ONCE UPON A TIME…Bethany Penrod of Maryland Heights signed up to volunteer at Mid America Horse Rescue. Though she didn't have much experience with horses, she was interested in learning to care for them, as well as in the rescue’s mission of providing a new life for retired race horses, who might otherwise face slaughter.

“I didn't have my heart set on adopting one when I started there,” she says. “I’d been taking lessons and when I realized I wanted my own, I thought about what would be a good match for me. Margo (Sutter, the founder of the rescue group) knows all their stories and histories, so she got me thinking about what I wanted to do with the horse, which horses had injuries and what they were capable of doing, and all the other things I needed to consider.”

After a couple of years getting to know the rescue and its herd, Penrod started to focus her attentions on one horse in particular: Baroque. “I took my time getting to know Baroque for several months, grooming him and bonding with him, before I was certain he was the one for me to bring home.” She adopted the 8-year-old horse two years ago, and brought him to Paradise Valley Ranch in Wildwood for boarding. Last fall, she adopted 7-year-old Papa, another thoroughbred who was best buddies with Baroque during their days at Mid America Horse Rescue.

“The day I brought Papa home, I went and got Baroque, and we put them in the arena together,” Penrod recalls. “It was the cutest thing ever! They nosed each other and sniffed each other, then they looked at each other like they remembered one another and just walked off together. I’m 100 percent sure they remembered each other and were happy to be back together.” The pair remain best buddies, and Baroque looks out for his younger friend, Penrod says. “Baroque is high on the pecking order with the other horses—he’s one of the top dogs out there. Papa is a little lower on the pecking order, so he’s less likely to get in there and get food first. So when they go to the hay bale, Baroque will clear the way for Papa to come next to him and eat.”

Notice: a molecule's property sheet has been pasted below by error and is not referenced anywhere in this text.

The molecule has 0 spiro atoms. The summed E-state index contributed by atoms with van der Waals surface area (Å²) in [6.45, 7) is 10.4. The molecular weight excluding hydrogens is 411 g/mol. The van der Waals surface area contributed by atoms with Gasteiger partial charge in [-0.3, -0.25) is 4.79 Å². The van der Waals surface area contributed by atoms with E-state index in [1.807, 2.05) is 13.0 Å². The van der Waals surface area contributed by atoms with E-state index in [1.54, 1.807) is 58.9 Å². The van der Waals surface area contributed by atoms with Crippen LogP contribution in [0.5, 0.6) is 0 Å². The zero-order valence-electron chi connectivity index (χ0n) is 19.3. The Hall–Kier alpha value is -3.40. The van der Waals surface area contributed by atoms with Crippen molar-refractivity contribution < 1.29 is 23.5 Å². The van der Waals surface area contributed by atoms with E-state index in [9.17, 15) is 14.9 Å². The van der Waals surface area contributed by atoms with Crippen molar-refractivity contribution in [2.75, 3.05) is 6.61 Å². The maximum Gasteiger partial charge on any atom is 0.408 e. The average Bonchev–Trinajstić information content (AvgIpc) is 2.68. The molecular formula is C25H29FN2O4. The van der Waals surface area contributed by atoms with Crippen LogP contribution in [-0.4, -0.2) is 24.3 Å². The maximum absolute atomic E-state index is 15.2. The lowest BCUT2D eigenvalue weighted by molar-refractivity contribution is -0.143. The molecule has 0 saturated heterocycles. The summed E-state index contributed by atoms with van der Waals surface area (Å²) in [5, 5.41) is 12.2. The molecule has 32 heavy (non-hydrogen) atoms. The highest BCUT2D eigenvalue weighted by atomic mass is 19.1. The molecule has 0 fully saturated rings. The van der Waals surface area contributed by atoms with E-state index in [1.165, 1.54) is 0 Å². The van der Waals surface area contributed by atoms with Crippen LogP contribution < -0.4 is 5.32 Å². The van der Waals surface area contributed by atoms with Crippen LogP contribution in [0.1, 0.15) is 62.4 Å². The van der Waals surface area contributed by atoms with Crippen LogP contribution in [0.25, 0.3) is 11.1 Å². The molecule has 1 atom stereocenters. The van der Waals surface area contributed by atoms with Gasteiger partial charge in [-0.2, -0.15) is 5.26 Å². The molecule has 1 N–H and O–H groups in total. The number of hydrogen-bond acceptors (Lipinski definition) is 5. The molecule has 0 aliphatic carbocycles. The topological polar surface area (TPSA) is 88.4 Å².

Though they get along great, the horses have completely opposite personalities, Penrod says. “Baroque is like a Labrador retriever on the ground—he’s sweet and cuddly and laid back,” she says. “Under the saddle, he’s more spirited—he’s young and playful and he loves to do everything very fast. That was one of the first things we had to work on when I started riding him. But he’s an incredible athlete: He amazes me with what he’s capable of.” Papa, on the other hand, she describes as ‘a big clown.’ “He’s quite the goofball. He likes to nudge things over with his nose and have fun and be goofy. But in the saddle, he’s the calmest horse I've ever met.”

Having learned to ride as an adult, Penrod says the two horses’ distinct styles really helped her grow as a rider. And the time she spends with them is one of the highlights of her week, she says. “The bond you build is just incredible. Even a bad day of riding is better than any other day—they learn something and you learn something.” Any accomplishment for the horse and rider builds that bond even more, she says, recalling time spent training Baroque to do small jumps. “I remember our first jump, when we were working with the trainer and she said, We’re ready to give it a try. The first time you do it is such an accomplishment, and to know you were a part of it is really gratifying.”

For your own fairy-tail ending:

Mid America Horse Rescue

8743 Le Pere School Road, Millstadt, Ill.

302-2216, mahrnfp@yahoo.com, mahrnfp.org

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